1912 __ « Technical Manifesto of Futurist Literature » — Wireless imagination
‣ Original excerpt : « (7.) [...] Analogy is nothing other than the deep love that binds together things that are remote, seemingly diverse or inimical. The life of matter can be embraced only by an orchestral style, at one polychromatic, polyphonic, and polymorphous, by means of the most extensive analogies. [...] Images are not flowers to be chosen and gathered with parsimony, as Voltaire said. They constitute the very lifeblood of poetry. Poetry should be an uninterrupted flow of new images, without which it is merely anemia and green-sickness. The vaster their affinities, the more images will retain their power to astound. One must -- people say -- spare the resaer an excess of the marvelous. Bah ! We should worry instead about the fatal corrosion of time, which destroys not just the expressive value of a masterpiece, but its power to astound. Too often stimulated to enthusiasm, haven't our old ears perhaps already destroyed Beethoven and Wagner ? It is imperative, then, to abolish whatever in language has become a stereostyped image, a faded metaphor, and that means neraly everything. [...] (10.) As every kind of order is inevitably a product of the cautious and circumspect mind, it is imperative to orchestrate images, distributing them with a maximum of disorder. [...] All of you, Futurist poets, who have loved and followed me until now, have been frenzied builders of images and bold explorers of analogies, just as I have. But the narrow nets of metaphor are, unfortunately, too weighted down by the plumb line of logic. I urge you to make them lighter, so that your immensified gesture can hurl them farther, cast them out over a vaster expanse of ocean. Together we will discover what I call the wireless imagination [The phrase "wireless imagination" translates the term "imaginazione senza fili", which can be more literally translated as "imagination without strings", in which sense it refers to an imagination freed of the "plumb lines" or "strings" of logic. But just as the word "wireless" -- it was an abbreviation of "wireless telegraphy", the early term for radio -- in British usage became the everyday term for radio, so in Italian "senza fili" (literally "without wires") also became a common name for radio. The term "wireless imagination" is more suggestive of these multiple connotations than either "imagination without strings" or "radio imagination", though nobody today uses "wireless" to mean a radio). One day we will achieve an art that is still more essential, the day when we dare to suppress all the first terms of our analogies in order to render nothing other than an uninterrupted sequence of second terms. To achieve this, it will be necessary to forgo with being understood. It isn't necessary to be understood. We have already dispensed with that privilege anyway even when we have written fragments of a Futurist sensibility by means of traditional and intellective syntax. Syntax has been a kind of abstract cypher which poets have used in order to inform the masses about the color, the musicality, the plasticity and architecture of the universe. It has been a sort of interpreter, a monotonous tour-guide. We must suppress this intermediary so that literature can directly enter into the universe and become ine body with it. [...] And don't forget : microbes are necessary for the health of the sotmach and the intestines. Just so there is also a species of microbes that are necessary for the health of art -- art, which is a prolongation of the forest or our arteries, prolongation which flows beyond the body and extends into the infinity of space and time. [...] » (Translated by Lawrence Rainey)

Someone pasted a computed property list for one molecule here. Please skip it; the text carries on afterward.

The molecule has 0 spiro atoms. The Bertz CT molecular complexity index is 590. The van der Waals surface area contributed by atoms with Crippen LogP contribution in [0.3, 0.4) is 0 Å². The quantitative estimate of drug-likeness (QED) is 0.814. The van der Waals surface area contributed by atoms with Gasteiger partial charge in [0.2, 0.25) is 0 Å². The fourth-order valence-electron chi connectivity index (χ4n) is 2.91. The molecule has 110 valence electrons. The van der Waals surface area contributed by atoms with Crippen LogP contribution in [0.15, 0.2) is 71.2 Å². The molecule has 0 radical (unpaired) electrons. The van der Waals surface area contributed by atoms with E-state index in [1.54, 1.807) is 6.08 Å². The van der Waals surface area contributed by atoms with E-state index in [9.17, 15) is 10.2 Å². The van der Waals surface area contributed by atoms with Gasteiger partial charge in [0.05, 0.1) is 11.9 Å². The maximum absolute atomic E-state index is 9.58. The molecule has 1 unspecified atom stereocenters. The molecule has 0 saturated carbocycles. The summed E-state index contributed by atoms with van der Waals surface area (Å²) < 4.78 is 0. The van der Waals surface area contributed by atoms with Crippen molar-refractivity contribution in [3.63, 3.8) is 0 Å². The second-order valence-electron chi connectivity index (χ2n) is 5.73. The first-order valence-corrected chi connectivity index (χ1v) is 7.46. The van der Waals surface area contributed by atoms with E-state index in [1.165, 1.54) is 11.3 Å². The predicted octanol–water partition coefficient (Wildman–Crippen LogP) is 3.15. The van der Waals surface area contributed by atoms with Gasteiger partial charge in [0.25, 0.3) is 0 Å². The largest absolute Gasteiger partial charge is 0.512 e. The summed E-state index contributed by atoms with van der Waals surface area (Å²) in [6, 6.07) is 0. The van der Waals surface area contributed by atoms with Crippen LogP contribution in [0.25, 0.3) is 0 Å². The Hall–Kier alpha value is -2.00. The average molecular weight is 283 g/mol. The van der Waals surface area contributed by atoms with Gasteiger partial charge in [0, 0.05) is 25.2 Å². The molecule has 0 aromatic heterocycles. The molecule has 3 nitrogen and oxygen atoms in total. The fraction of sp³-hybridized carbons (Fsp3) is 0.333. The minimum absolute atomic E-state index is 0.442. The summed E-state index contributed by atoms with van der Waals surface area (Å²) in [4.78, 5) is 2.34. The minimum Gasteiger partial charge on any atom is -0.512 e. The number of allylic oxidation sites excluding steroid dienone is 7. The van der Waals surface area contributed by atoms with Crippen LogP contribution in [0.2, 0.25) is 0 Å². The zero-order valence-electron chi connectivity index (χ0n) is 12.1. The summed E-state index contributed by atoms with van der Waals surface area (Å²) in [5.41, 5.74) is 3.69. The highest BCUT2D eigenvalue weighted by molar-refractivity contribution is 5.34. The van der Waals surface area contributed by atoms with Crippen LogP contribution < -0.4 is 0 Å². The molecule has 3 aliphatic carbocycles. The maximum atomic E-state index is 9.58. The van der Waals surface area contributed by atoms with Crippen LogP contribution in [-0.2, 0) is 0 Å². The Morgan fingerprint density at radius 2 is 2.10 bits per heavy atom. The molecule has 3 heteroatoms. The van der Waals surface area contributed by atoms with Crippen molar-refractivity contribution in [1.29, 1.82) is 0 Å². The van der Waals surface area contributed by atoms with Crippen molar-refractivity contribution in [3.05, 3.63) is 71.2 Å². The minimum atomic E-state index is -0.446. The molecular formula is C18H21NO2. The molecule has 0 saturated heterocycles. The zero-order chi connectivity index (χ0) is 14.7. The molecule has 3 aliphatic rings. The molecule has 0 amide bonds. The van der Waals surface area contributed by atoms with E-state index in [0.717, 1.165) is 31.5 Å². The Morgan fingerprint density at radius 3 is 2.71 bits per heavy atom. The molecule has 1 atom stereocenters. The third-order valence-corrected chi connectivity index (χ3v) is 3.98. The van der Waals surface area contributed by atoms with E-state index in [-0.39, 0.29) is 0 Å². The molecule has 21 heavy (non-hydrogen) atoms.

‣ Source : Marinetti, F.T. (1913), "Technical Manifesto of Futurist Literature", In "Modernism: An Anthology", Edited by Lawrence S. Rainey, Blackwell Publishers, 2005, pp. 15-19.
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